This nut dough may become your new, all-purpose dough. Basically a sable dough with ground nuts added, nut dough is perfect for tart shells, galettes, pie dough, and even nutty cookies such as Linzer cookies.

The dough is tender and yummy, thanks to the added fat from the nuts.

An overhead shot of rolled-out nut dough along with a couple of Linzer cookies and slab pie.

Why Make Nut Dough?

For one thing, it’s an easy dough to vary.

I generally use pecans to make mine, but it is equally good made with any nuts such as walnuts, almonds, pistachios, or hazelnuts.

Match the nut to the filling, so to make an extra pecan-y pecan tart, use pecans in the nut dough.

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Making something with stone fruit? Try almonds since almond and peaches/cherries/apricots, etc are an excellent flavor match.

The dough is tender and delicate, so it benefits from refrigerating before rolling out and also before lining your molds (or shaping the dough, in general.

Rather than flaky crust like pate brisee, nut dough bakes up into more of a tender-yet-crunchy cookie crust that is easier to work with than regular pie dough.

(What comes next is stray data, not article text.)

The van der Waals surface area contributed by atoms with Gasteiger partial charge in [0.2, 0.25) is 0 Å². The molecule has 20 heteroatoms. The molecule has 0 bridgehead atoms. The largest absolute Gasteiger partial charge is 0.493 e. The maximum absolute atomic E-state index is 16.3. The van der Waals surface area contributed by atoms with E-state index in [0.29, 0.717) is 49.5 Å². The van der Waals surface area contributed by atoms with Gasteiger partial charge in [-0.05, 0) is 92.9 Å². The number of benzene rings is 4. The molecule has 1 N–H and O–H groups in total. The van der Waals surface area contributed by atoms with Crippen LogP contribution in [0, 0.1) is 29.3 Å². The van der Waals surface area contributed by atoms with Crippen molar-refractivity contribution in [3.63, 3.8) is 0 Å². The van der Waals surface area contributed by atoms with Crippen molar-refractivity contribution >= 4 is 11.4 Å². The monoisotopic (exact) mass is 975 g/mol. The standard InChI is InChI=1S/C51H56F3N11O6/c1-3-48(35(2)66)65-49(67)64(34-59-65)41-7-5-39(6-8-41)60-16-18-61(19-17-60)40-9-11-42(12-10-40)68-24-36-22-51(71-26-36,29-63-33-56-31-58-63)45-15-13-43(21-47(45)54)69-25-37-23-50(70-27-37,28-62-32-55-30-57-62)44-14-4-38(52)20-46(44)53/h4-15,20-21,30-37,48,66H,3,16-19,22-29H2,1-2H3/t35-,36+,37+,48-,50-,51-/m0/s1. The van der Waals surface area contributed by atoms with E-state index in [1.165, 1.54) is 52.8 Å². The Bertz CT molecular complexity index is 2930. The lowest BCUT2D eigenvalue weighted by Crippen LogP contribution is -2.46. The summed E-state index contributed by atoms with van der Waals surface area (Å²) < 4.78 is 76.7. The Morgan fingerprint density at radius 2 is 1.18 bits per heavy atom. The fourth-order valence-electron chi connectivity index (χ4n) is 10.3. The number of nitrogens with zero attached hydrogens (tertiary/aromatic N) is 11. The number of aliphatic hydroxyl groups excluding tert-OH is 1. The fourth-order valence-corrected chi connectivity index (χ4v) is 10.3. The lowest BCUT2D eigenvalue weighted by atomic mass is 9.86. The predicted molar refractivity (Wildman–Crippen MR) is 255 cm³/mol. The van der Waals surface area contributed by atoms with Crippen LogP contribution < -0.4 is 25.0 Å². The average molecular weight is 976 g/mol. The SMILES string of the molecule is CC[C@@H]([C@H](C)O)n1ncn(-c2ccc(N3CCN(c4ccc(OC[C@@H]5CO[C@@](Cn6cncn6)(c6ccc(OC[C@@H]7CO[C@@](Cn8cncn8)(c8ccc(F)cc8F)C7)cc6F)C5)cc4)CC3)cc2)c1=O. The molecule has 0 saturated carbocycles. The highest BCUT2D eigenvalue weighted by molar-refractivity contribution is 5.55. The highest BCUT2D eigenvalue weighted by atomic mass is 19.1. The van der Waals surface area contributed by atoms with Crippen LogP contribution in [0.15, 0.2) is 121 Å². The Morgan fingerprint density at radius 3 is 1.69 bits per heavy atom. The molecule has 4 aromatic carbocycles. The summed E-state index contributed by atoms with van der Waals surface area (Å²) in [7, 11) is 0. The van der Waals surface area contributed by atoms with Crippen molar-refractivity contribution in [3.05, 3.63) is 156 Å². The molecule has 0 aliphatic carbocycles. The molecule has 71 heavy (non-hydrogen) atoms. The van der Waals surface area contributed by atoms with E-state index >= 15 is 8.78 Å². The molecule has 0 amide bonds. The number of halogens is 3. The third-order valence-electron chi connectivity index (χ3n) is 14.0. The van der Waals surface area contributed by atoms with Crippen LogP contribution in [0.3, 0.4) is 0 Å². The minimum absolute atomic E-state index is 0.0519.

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Here are the ingredients you’ll need:

The ingredients needed to make nut dough: butter, powdered sugar, egg (1), all-purpose flour, nuts of choice, kosher salt, and extract (optional).
  • butter: Cool, unsalted butter. Butter carries the flavor and makes for a tender crust
  • powdered sugar: Lends sweetness, assists in browning, and the powdered sugar (rather than granulated) yields a really smooth and delicate dough
  • egg: Lends some binding and strength so the dough doesn’t fall apart. The egg is also the only liquid in the dough
  • all-purpose flour: Provides bulk and structure. Don’t substitute bread flour (results will be too tough) or cake flour (results will be too fragile)
  • nuts of choice: Truly, you can use any nut or mixture of nuts you desire. I like to use pecans. Other delicious options are hazelnuts, almonds, walnuts, macadamias, or even pine nuts.
  • salt: Brings out the flavor in the nuts
  • extracts (optional): I like to add some extract to enhance the flavor of the dough. Vanilla is always welcome, and nut extract such as almond or hazelnut can bring added dimension as well. Again, extracts are optional ingredients. Consider what you’ll be using your dough for and what flavors would enhance the overall final dish

Options for Making the Dough

You can successfully make this dough using a stand mixer, hand mixer, or by hand, first with a whisk and then switching to a spoon or spatula to combine the flour and nut mixture.


Chopping the Nuts

First, finely chop your nuts. You can do this by hand with a good chef knife. It works fine, but it does take a while since the nuts have to be very finely chopped.

A pile of very finely chopped nuts on a white cutting board with a chef knife in partial view

To save your wrist as well as some time, chop the nuts using the “pulse” function on your food processor or blender.